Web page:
Almost every super brick is tied to a challenge that has been placed seamlessly into the world. See that ladder up the side of the diner? If you climb up there, you can leap to the opposite building, swing across the flagpoles to the hotel, drop down through a skylight, open a safe and grab a super brick. Or that shipping container with the hole in the base? If you use the nearby terminal to send a tiny remote control car into it and solve a little maze, you can turn on the power to the nearby building and grab another.
Even describing this feels like I'm not doing it right. I'm using words like "collectible" or "challenge" or "platforming." I'm reaching for the language of video games and finding it coming short. At the same time, I don't mean to suggest that there's something profound or transformative about this collection of Lego bricks. It's just—nothing I can find conveys the loose playfulness involved in exploring this city or the gentle tug of curiosity that pulls me towards some colourful climbing frame strung across a city block. If we went outside and found a nice smooth stone right now, we wouldn't have Acquired A Collectable. If we raced each other to climb a tree we would not be Platforming.
At first, this overwhelmed me. Other than telling you how many things you've found, there's no quest log, no tracking system, no way to keep an eye on puzzles you haven't solved yet. On top of this, some of the challenges were essentially incomprehensible to me: strange glimmering blocks I couldn't interact with, purple icons I couldn't parse, a ladder hanging just out of reach.
As the game progressed, though, and I moved through its linear levels, I began unlocking outfits I could carry back with me into the open world. The miner breaks through the silver blocks with their pickaxe, the robber uses a crowbar to force open doors with purple icons. Becoming more familiar with this rhythm, what was overwhelming becomes almost tantalizing: This thing I can't use looks like a launchpad—am I going to unlock an astronaut? A tooltip I saw referred to a paint gun! When do I get a paint gun?
Here again, the rhythm is as easy as it is playful. There's no need for a quest log when any encounter can be solved within minutes of finding it, no need for a complex map when striking out in any direction will lead to something to discover. Undercover's city is substantially smaller in scale and fidelity than those of Grand Theft Auto or Assassin's Creed, but it feels infinitely deeper and more involving.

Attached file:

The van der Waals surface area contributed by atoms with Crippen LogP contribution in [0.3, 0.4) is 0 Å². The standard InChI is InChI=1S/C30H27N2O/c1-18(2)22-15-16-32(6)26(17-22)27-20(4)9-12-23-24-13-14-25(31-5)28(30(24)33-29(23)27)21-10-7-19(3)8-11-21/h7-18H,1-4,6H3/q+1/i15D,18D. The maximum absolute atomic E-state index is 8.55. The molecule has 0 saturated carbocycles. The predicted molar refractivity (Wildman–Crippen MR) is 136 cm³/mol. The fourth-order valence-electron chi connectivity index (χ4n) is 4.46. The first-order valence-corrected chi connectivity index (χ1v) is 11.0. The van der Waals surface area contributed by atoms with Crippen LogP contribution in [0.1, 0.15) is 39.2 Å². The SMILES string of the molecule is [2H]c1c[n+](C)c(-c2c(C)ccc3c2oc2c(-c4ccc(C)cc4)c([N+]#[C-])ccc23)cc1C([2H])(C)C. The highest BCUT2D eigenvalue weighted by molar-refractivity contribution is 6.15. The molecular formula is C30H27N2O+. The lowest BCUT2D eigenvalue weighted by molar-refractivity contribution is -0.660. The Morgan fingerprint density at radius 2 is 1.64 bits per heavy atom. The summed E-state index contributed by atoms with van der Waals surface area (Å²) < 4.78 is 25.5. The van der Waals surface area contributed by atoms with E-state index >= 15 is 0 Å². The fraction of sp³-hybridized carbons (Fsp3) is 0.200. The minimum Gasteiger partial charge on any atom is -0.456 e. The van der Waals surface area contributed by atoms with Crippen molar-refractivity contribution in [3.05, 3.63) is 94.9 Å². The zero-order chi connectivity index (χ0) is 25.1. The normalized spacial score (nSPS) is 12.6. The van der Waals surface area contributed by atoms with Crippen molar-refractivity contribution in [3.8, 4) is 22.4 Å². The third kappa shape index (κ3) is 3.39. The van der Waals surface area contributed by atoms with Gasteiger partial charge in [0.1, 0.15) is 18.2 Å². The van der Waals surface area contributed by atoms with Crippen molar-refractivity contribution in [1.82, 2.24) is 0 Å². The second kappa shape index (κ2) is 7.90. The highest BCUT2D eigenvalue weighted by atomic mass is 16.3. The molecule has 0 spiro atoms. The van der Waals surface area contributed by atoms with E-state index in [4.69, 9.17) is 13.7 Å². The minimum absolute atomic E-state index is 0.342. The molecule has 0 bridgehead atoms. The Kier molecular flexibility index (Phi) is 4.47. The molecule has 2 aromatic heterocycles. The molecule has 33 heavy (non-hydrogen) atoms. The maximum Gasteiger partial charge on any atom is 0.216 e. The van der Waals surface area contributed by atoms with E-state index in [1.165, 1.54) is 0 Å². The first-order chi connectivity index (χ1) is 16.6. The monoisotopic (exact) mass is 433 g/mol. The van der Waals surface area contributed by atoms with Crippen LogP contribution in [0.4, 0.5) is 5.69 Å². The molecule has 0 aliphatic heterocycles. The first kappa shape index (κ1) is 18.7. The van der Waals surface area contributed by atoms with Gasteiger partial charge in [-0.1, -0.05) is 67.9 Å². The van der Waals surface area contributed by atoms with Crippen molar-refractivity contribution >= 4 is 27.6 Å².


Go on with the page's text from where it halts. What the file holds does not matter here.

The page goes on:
Playing Undercover is such an easy, uncomplicated joy
There is something comforting here. I could turn the game on now, and know with utter certainty that I would stumble immediately into something gently engaging and playful. Spend enough time with it, and I know too that the game will unveil some new surprise—an outfit that makes sense of that locked door outside the police station, something new to build from those piles and piles of Lego bricks. I've seen screenshots of planes and helicopters and I am so curious about what being able to fly is going to do to the puzzle designs, what surprises I'll find on rooftops.
Playing Undercover is such an easy, uncomplicated joy, and it's carried along by the sense of humor it demonstrates across pretty much everything. Lego games are usually powered by a sort of cheesy parody that relies as much on averagely-executed slapstick as it does very basic reference humor. The slapstick and parody are here, sure, but so is a voice cast that seems utterly committed to the tone of the game, as well as a script that is unusually quick and clever. It's not consistent—jokes don't land about as often as they do—but when they do, it's that rare thing: a comedy game that actually works.
I keep coming back to the word "gentle." The game is running on my television as I type, and I can hear pedestrians talking as they walk past my character. It is warm in Lego City, and its citizens are warm, and their lives are filled with either genuine contentment, ("This is the first day of the rest of my LIFE!" said a man, optimistically) or uncomplicated curiosity ("The POLICE have FIGURED OUT how the criminal ESCAPED!"). When trouble emerges, it is surmountable. "She put PICKLES in my sandwich," says another man. "She KNOWS I hate pickles."
People sit in the sun on the roof of the diner. A Lego dog barks, a Lego plane drones in the distance. Across the street, I can see a series of blue handholds that lead up to the roof of the hotel, and if I stand on the top, I'll get a great view of the city. I'll also get a super brick, almost certainly. And that'll be real good too.